Monday, July 05, 2010

North Country Trail journal -- June 19, 2010

Saturday, June 19, 2010

Its been almost 24 hours since I’ve seen anybody, and as I sit to start writing, I feel a few sprinkles on my leg. It is overcast and cool today, a striking contrast to yesterday’s warmth, sunshine and humidity. Yesterday, I drank four liters of water and picked 40 dead ticks off my socks. Today, I’m not drinking as much and the ticks are less active.

Had a restless night, my first alone. I was awakened once by the territorial snorting of a deer or elk. It stopped after about 20 minutes.

There was only supposed to be a 10 percent chance of rain, but here it is… [a few drops smudge the page] But just as quickly it stops. Right after I put on my rain jacket and pack cover. The weather doesn’t know what to do. Dark clouds are rimmed by blue sky. The ferns, ticks, and I don’t mind.

Speaking of those bloodsuckers, I have declared some rules. Any tick found attached to me is sentenced to death. They don’t go easy, but die with a satisfying crunch. Any tick crawling on me outdoors is flicked away. But any tick attached or crawling on me in the tent is sentenced to death by nail clipper. The other morning I had a tidy little pile of tick halves to sweep out of the tent.

I camped last night at the Paul Schoch camp site. It’s nicely arranged on a wide mound. Down the hill is a piped water source. Another trail leads to an open air privy. I think it’s new. I made the inaugural dump. This is a trip for first be-soilings. A few days ago I broke in a port-a-pottie on some private property off Hwy. M [yes, I trespassed. Nobody was around.] There was nothing but blue water in the thing before I arrived.

I tried to eat an entire can of Spam with dinner last night, but had to sacrifice about 1/3 of it to the fire. It smelled like a really good barbecue before it charred out. I half expected a bear to show up with a paper plate in its paw.

Two foods I always take backpacking, but never eat at home are Spam and Snickers bars. Another trail food tradition is to eat a big steak dinner at the end of a trip.

“Here comes the rain again / raining on my head like a memory / raining in my heart like a new emotion.” -- the Eurhythmics

I am now at Erick Lake airing out my feet and summoning the willpower to make it another five miles to Lake Ruth, in the Chequamegon National Forest. I don’t know what time it is and it is cloudy. I guess if I don’t make it by nightfall I will get some water and find a flat spot. The last few miles have been up and down through rolling, glaciated terrain. I walked through an ugly clearcut after reading a note on a tree from the Bayfield County forestry department explaining the value of a timber harvest. Another timber harvest occurred here at Erick Lake, and there are many critical and defensive comments in the register book. One of the designated camp sites here is ruined, and the privy is totally out in the open. Whoops!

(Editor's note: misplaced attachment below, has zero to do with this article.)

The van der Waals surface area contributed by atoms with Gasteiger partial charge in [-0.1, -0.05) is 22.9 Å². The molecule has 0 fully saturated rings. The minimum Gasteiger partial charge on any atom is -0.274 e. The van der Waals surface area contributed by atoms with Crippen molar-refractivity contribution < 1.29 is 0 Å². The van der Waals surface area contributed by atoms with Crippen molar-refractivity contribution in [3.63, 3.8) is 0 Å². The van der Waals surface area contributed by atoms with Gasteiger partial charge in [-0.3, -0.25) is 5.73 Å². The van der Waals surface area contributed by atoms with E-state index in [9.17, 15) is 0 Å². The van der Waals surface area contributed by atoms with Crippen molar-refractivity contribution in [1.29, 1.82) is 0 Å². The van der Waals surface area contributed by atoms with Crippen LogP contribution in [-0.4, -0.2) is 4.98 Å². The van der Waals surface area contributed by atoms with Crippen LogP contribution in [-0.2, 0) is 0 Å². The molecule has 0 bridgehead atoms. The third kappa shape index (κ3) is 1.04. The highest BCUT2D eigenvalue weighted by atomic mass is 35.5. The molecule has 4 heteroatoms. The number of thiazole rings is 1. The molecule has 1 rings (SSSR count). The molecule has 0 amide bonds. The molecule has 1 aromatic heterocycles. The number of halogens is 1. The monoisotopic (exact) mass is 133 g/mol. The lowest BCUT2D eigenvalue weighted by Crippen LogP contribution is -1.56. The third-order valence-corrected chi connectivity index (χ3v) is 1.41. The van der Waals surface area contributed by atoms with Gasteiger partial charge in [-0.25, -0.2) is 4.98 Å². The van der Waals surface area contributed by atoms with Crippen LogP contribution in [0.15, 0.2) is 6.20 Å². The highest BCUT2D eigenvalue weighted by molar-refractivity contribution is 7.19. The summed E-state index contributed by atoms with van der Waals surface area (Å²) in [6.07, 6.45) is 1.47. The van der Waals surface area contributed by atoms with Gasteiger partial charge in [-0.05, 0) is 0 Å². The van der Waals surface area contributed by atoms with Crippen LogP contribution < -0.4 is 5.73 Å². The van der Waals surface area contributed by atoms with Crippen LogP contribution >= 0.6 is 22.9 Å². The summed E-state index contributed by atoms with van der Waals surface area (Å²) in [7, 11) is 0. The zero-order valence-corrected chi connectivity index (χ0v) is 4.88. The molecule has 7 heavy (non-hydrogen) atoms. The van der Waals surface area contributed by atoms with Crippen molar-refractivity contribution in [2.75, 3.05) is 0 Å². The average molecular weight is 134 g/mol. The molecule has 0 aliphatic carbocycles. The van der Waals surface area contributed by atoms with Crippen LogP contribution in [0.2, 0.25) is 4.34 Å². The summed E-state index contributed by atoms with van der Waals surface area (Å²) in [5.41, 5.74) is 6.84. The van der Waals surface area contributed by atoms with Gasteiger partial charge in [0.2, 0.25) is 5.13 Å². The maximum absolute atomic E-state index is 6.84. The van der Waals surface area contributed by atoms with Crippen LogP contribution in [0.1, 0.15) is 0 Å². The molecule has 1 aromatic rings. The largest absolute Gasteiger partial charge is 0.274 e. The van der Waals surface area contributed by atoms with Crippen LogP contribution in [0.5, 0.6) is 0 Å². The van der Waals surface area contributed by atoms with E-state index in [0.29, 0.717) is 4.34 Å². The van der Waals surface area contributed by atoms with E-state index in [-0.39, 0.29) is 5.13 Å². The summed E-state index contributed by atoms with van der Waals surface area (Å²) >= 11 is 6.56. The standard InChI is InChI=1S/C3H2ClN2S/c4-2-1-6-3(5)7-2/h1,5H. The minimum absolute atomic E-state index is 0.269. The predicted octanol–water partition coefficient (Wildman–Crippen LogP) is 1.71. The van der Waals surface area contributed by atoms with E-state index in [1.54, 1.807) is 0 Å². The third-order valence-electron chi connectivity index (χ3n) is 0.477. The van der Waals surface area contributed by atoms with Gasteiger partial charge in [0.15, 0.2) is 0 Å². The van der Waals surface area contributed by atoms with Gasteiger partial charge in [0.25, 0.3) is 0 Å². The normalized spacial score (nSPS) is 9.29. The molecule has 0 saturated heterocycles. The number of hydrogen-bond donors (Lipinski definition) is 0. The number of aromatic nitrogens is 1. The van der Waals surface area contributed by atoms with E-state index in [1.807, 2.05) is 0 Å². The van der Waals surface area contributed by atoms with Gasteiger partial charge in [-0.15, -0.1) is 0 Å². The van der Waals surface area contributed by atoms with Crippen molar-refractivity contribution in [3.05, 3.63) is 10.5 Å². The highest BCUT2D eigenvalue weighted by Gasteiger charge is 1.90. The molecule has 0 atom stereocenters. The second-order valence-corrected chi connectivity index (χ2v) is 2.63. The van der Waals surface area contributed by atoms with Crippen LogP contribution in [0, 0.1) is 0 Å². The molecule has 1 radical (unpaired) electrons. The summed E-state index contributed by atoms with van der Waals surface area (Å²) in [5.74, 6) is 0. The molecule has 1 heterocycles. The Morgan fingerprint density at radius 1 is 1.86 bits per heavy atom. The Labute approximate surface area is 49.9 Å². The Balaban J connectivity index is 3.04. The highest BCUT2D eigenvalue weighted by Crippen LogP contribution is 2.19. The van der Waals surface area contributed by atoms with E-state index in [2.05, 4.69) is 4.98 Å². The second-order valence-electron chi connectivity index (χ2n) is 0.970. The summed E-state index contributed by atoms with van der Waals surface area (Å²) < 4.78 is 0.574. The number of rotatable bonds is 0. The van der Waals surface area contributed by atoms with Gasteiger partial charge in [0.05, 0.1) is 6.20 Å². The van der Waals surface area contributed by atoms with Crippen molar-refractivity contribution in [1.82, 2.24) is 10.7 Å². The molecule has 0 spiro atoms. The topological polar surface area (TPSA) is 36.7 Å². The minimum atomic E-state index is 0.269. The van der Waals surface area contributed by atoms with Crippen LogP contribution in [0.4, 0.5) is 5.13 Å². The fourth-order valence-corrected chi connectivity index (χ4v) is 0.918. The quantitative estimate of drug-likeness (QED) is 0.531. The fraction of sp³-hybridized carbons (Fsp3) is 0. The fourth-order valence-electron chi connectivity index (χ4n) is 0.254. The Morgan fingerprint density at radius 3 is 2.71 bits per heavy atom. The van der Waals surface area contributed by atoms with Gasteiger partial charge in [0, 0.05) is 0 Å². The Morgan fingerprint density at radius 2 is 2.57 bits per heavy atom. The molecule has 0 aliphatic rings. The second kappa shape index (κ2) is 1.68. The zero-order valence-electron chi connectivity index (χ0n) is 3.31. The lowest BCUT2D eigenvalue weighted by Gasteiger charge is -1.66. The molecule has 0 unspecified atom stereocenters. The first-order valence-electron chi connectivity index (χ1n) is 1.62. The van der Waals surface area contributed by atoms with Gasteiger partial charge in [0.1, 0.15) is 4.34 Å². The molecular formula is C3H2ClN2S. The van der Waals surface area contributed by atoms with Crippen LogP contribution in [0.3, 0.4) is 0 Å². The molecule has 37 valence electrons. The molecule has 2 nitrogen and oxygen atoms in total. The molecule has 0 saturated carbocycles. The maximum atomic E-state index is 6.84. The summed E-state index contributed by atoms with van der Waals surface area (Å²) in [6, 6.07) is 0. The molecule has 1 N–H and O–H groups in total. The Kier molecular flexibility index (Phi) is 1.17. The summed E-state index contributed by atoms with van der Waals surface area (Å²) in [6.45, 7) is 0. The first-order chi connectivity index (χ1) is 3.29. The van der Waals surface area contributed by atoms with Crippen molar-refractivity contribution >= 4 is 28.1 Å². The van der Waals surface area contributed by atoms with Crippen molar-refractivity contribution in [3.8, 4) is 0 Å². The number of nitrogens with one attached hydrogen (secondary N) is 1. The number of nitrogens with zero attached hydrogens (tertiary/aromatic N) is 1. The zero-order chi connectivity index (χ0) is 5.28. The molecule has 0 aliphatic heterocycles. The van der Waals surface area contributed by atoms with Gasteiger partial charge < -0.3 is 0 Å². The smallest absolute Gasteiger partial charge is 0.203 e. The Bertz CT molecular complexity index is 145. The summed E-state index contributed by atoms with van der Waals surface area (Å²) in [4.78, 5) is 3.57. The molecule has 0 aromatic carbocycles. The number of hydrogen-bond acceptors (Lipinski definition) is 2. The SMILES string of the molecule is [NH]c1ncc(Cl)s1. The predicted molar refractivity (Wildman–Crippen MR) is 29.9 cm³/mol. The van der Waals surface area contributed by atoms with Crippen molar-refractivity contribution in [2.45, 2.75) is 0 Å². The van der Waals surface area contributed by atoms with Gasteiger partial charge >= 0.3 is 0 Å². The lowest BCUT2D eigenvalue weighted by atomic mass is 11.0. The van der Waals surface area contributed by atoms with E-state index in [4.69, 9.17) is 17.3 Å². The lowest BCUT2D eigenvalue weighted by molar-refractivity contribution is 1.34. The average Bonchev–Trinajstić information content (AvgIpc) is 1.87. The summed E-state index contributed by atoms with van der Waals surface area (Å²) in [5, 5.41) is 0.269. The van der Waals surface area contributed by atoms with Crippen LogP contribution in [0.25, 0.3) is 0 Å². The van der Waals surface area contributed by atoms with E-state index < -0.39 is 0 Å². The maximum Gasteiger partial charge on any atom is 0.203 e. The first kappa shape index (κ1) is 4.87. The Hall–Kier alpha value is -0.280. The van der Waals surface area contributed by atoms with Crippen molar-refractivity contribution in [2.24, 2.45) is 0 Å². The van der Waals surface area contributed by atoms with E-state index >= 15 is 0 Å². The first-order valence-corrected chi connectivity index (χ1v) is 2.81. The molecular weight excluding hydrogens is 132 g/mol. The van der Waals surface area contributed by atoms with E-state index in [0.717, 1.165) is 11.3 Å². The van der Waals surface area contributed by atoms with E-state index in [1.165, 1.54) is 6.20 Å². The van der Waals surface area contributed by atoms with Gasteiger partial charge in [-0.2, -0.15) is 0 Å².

My take on timber harvesting: Fine. Cut away your little patches of land to make money. The north woods, but for a few ancient remnants, was deforested over 100 years ago. Every town up here has a history connected with logging. There’s the obligatory pictures of log-jammed rivers and proud Scandinavians wearing long-sleeved wool shirts standing around huge saws. And logging is still a big business and necessary to the economy up here. But is it too much to ask for a 100-foot buffer zone around a National Scenic Trail? I wonder what the woods around Erick Lake looked like before they were denuded.

I give credit to the Brule-St. Croix chapter of the North Country Trail. The trail is well-maintained and marked. After a rude introduction a few days ago, the NCT is easy to follow. I will miss the trail registers and established trailside camp sites after I enter the national forest. The registers are in metal boxes on a post near trail heads and camp sites. I signed every one I came across.

The last people I saw on the trail was a young couple from Duluth who were leaving the Highland Hall camp site yesterday afternoon. I’m surprised. It’s a Saturday. This is a beautiful trail. Where is everybody? Anybody? I guess they’re scared away by the bugs.

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